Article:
The Truman presidency /
edited by Michael J. Lacey.
[Washington, D.C.] : Woodrow Wilson International Center for Scholars ; Cambridge [England] ; New York : Cambridge University Press, 1989.
ix, 458 p. --
0521375592 (Cambridge University Press)
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[Washington, D.C.] : Woodrow Wilson International Center for Scholars ; Cambridge [England] ; New York : Cambridge University Press, 1989.
0521375592 (Cambridge University Press)
general note
Papers presented at a symposium at the Wilson Center, Sept. 1984 organized by the Center's Program on American Society and Politics and the staff of the National Museum of American History of the Smithsonian Institution.
catalogue key
Includes bibliographical references.
A Look Inside
Full Text Reviews
Appeared in Choice on 1990-04:
A collection of essays resulting from a symposium held in December 1984 to reexamine Truman Administration policies and decisions. Unlike many such volumes that mix nostalgic reminiscences with academic papers, each of the 12 essays in this collection is a solid scholarly study. The essays are preceded by Hamby's suggestive and extraordinarily balanced sketch of Harry Truman's political and intellectual character. Five essays deal with domestic concerns and seven with international questions. They range across interpretive positions from Goodwin's macro-microeconomic analysis of the frustrating search for a "workable" public-private sector relationship in a mixed economy and Pollard's rejection of revisionist arguments concerning the creation of the "national security state," through the middle ground of Kuniholm's and Gaddis's reassessments of containment, to a characteristic Bernstein paper on the Korean War. The result is a provocative and balanced volume. Although there is no bibliography, each paper is richly supported by footnotes; few citations, however, are more recent than 1985. Fully indexed. College, university, and large public libraries. -E. P. Muller, emeritus, Bates College
Appeared in Publishers Weekly on 1989-07-14:
When Harry Truman retired from office in 1953 he was unpopular; three decades later, the ``Truman renaissance'' spotlighted him as one of our most effective chief executives. These 13 essays, resulting from a symposium sponsored by the Woodrow Wilson International Center in Washington, D.C., reflect critically on major developments of the Truman era in light of recent scholarship. Alonzo Hamby's paper, ``The Mind and Character of Harry S. Truman,'' is an instructive explanation of the increasingly attractive Truman image: ``To a generation alienated by transparently synthetic and devious leadership, the man who said what he thought and sneered at the pollsters seemed to possess a quality of authenticity that had departed from American political life.'' The other pieces, 10 written by history professors, cover Truman's presidency with special attention to his influence on foreign policy and national defense. A recurring theme in this collection is that Truman's tenure in the White House was characterized by deliberation and judicious restraint rather than the impulsiveness ascribed to the 33th president by revisionist historians. Lacey is a staff member of the Woodrow Wilson International Center. (Sept.) (c) Copyright PWxyz, LLC. All rights reserved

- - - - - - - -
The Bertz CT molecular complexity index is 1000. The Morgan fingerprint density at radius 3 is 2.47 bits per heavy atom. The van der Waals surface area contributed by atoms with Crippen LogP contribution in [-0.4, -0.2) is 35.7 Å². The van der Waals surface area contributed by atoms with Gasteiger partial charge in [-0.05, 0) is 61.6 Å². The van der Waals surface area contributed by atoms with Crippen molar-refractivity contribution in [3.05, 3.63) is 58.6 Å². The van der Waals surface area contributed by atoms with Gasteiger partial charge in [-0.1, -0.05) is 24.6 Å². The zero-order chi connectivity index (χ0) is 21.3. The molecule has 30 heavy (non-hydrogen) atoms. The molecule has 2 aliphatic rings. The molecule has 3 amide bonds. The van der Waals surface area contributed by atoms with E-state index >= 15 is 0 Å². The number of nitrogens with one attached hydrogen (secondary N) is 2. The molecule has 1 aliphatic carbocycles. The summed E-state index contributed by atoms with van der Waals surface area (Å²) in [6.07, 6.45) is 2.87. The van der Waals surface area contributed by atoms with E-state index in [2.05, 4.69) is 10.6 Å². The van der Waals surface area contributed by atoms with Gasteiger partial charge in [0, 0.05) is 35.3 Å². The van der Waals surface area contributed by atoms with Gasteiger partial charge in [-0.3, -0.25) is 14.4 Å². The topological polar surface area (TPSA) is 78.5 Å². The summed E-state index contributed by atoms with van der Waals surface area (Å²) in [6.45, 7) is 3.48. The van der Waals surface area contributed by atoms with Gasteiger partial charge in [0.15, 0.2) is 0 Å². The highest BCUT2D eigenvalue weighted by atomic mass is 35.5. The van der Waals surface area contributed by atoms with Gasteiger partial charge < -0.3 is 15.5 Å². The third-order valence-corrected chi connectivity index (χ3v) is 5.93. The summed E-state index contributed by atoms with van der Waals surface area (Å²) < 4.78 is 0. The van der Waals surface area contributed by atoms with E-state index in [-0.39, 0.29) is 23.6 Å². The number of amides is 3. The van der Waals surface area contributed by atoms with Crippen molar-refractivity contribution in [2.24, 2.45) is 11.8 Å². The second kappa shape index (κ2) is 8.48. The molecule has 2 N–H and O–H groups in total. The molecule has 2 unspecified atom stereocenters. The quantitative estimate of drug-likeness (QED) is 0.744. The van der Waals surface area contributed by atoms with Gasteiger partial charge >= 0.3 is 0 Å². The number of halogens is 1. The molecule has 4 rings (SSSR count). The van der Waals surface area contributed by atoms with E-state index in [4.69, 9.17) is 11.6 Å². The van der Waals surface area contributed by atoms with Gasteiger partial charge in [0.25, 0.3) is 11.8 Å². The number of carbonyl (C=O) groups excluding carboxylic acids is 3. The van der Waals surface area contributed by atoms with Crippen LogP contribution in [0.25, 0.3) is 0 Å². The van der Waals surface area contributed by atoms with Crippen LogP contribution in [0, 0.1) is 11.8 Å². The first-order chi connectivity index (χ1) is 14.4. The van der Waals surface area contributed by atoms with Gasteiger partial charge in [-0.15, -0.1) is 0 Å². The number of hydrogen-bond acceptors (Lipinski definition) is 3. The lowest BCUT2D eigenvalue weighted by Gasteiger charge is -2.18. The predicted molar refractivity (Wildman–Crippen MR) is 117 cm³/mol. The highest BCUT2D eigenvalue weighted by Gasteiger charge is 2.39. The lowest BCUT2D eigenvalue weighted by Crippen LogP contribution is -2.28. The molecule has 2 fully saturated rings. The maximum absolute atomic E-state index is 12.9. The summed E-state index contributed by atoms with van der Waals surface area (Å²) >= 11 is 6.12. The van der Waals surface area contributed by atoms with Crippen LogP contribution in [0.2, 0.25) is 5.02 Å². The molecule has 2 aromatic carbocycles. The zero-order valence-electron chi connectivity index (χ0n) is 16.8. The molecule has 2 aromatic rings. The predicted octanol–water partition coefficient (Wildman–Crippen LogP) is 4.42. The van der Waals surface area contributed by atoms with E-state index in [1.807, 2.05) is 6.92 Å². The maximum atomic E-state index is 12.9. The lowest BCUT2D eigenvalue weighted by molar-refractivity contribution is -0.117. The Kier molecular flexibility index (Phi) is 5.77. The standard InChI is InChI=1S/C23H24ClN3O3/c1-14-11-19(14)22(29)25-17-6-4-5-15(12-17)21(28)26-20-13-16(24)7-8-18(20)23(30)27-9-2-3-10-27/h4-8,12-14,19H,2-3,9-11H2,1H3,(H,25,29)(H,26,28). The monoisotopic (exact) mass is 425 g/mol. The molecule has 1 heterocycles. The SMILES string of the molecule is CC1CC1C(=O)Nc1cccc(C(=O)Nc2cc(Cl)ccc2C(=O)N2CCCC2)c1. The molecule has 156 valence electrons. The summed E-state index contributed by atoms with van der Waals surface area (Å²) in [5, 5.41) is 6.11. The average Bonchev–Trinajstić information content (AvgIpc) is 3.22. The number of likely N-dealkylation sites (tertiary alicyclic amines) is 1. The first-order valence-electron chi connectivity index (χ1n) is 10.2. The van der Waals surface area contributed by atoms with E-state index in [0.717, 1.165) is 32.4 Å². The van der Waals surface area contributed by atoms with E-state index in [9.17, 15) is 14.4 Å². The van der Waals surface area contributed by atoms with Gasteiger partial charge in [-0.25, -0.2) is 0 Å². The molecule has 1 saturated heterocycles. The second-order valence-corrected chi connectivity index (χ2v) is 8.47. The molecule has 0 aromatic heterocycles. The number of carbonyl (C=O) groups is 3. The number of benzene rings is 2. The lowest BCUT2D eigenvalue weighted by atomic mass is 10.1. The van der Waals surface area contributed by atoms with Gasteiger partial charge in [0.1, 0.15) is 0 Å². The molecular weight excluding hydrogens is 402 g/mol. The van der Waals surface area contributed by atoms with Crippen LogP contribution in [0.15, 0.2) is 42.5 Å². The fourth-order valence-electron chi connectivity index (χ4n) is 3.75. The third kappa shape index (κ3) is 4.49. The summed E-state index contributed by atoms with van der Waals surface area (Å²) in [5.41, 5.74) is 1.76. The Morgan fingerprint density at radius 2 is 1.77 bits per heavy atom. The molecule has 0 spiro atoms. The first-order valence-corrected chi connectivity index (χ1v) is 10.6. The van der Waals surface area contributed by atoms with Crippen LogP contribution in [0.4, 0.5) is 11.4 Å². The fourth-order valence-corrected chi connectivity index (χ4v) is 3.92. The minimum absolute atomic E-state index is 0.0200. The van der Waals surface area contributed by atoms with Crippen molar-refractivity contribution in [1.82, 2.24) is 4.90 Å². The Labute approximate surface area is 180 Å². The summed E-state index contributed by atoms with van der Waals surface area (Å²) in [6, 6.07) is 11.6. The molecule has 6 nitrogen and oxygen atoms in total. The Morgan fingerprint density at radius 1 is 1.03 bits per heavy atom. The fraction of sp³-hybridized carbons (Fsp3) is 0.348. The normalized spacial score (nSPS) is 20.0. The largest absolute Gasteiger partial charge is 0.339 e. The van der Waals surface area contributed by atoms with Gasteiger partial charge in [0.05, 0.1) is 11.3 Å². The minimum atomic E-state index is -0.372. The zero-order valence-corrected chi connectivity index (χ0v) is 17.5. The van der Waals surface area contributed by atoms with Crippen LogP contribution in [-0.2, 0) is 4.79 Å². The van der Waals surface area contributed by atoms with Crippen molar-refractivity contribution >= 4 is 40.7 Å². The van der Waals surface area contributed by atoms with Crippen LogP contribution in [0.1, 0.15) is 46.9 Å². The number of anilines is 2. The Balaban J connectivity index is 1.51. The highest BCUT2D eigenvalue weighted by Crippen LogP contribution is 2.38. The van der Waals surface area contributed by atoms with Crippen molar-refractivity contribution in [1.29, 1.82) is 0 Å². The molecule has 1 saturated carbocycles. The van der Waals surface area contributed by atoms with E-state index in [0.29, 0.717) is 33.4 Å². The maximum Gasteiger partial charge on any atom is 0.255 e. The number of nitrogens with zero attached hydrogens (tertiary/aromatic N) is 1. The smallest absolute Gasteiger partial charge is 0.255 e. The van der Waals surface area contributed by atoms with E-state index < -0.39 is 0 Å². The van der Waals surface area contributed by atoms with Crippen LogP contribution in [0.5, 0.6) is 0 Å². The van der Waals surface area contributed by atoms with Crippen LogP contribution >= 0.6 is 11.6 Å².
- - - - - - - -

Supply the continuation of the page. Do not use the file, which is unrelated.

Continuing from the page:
This item was reviewed in:
Publishers Weekly, July 1989
Booklist, September 1989
Choice, April 1990
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Description for Library
Written by leading authorities in the fields of the contemporary social, political, and diplomatic history of the United States, the essays in this volume provide a wide-ranging overview of the intentions, achievements, and failures of the Truman administration. Divided into sections on domestic politics and issues, and foreign policy and national defence, the volume gives an authoritative appraisal of some of the major events and problems of the time in the light of recent scholarship. The essays make clear the overriding importance of the wartime experience for the Truman era.
Description for Bookstore
The essays in this volume provide a wide-ranging overview of the intentions, achievements, and failures of the Truman administration.
Table of Contents
Introduction and summary: the Truman era in retrospect
The mind and character of Harry S. Truman
Domestic Politics and Issues
Forging America's postwar order: domestic politics and political economy in the age of Truman
Attitudes toward industry in the Truman administration: the macroeconomic origins of microeconomic policy
Labor in the Truman era: origins of the 'private welfare state'
Postwar American society: dissent and social reform
'Some sort of peace': President Truman, the American people, and the atomic bomb
Foreign Policy and National Defense
The national security state reconsidered: Truman and economic containment, 1945-1950
The insecurities of victory: the United States and the perception of the Soviet threat after World War II
Alliance and autonomy: European identity and US foreign policy objectives in the Truman years
US policy in the Near East: the triumphs and tribulations of the Truman administration
Toward a post-colonial order: Truman administration policies toward South and Southeast Asia
Occupied Japan and the cold war in Asia
The Truman administration and the Korean War
About the authors
Table of Contents provided by Publisher. All Rights Reserved.

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